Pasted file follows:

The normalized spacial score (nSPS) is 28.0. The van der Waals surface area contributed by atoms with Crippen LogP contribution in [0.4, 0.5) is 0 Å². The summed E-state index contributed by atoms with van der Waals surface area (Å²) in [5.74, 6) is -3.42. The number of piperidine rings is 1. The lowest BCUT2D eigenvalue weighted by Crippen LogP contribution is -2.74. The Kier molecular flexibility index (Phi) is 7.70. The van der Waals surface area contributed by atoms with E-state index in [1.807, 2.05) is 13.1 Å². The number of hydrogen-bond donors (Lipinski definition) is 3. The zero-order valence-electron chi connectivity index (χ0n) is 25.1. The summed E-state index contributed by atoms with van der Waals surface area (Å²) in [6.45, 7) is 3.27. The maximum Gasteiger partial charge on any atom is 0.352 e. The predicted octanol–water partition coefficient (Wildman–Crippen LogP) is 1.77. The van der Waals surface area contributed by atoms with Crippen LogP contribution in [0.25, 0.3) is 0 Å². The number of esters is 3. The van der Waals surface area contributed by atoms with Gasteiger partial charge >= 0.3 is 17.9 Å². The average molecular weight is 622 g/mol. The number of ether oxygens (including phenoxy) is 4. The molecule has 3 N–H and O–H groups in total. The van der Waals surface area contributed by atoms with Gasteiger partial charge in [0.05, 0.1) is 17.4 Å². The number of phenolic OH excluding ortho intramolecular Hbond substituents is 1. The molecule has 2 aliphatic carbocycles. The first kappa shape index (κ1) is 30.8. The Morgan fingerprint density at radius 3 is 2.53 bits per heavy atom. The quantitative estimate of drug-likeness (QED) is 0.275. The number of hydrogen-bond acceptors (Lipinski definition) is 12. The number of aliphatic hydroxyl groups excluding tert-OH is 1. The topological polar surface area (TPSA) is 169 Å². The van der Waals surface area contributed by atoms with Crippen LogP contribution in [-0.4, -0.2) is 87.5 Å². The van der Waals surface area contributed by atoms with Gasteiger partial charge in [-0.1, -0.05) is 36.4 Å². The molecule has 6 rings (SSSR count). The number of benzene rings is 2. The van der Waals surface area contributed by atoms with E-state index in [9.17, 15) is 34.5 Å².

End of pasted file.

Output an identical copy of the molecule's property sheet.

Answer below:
The normalized spacial score (nSPS) is 28.0. The van der Waals surface area contributed by atoms with Crippen LogP contribution in [0.4, 0.5) is 0 Å². The summed E-state index contributed by atoms with van der Waals surface area (Å²) in [5.74, 6) is -3.42. The number of piperidine rings is 1. The lowest BCUT2D eigenvalue weighted by Crippen LogP contribution is -2.74. The Kier molecular flexibility index (Phi) is 7.70. The van der Waals surface area contributed by atoms with E-state index in [1.807, 2.05) is 13.1 Å². The number of hydrogen-bond donors (Lipinski definition) is 3. The zero-order valence-electron chi connectivity index (χ0n) is 25.1. The summed E-state index contributed by atoms with van der Waals surface area (Å²) in [6.45, 7) is 3.27. The maximum Gasteiger partial charge on any atom is 0.352 e. The predicted octanol–water partition coefficient (Wildman–Crippen LogP) is 1.77. The van der Waals surface area contributed by atoms with Crippen LogP contribution in [0.25, 0.3) is 0 Å². The number of esters is 3. The van der Waals surface area contributed by atoms with Gasteiger partial charge >= 0.3 is 17.9 Å². The average molecular weight is 622 g/mol. The number of ether oxygens (including phenoxy) is 4. The molecule has 3 N–H and O–H groups in total. The van der Waals surface area contributed by atoms with Gasteiger partial charge in [0.05, 0.1) is 17.4 Å². The number of phenolic OH excluding ortho intramolecular Hbond substituents is 1. The molecule has 2 aliphatic carbocycles. The first kappa shape index (κ1) is 30.8. The Morgan fingerprint density at radius 3 is 2.53 bits per heavy atom. The quantitative estimate of drug-likeness (QED) is 0.275. The number of hydrogen-bond acceptors (Lipinski definition) is 12. The number of aliphatic hydroxyl groups excluding tert-OH is 1. The topological polar surface area (TPSA) is 169 Å². The van der Waals surface area contributed by atoms with Crippen LogP contribution in [-0.4, -0.2) is 87.5 Å². The van der Waals surface area contributed by atoms with Gasteiger partial charge in [-0.1, -0.05) is 36.4 Å². The molecule has 6 rings (SSSR count). The number of benzene rings is 2. The van der Waals surface area contributed by atoms with E-state index in [9.17, 15) is 34.5 Å².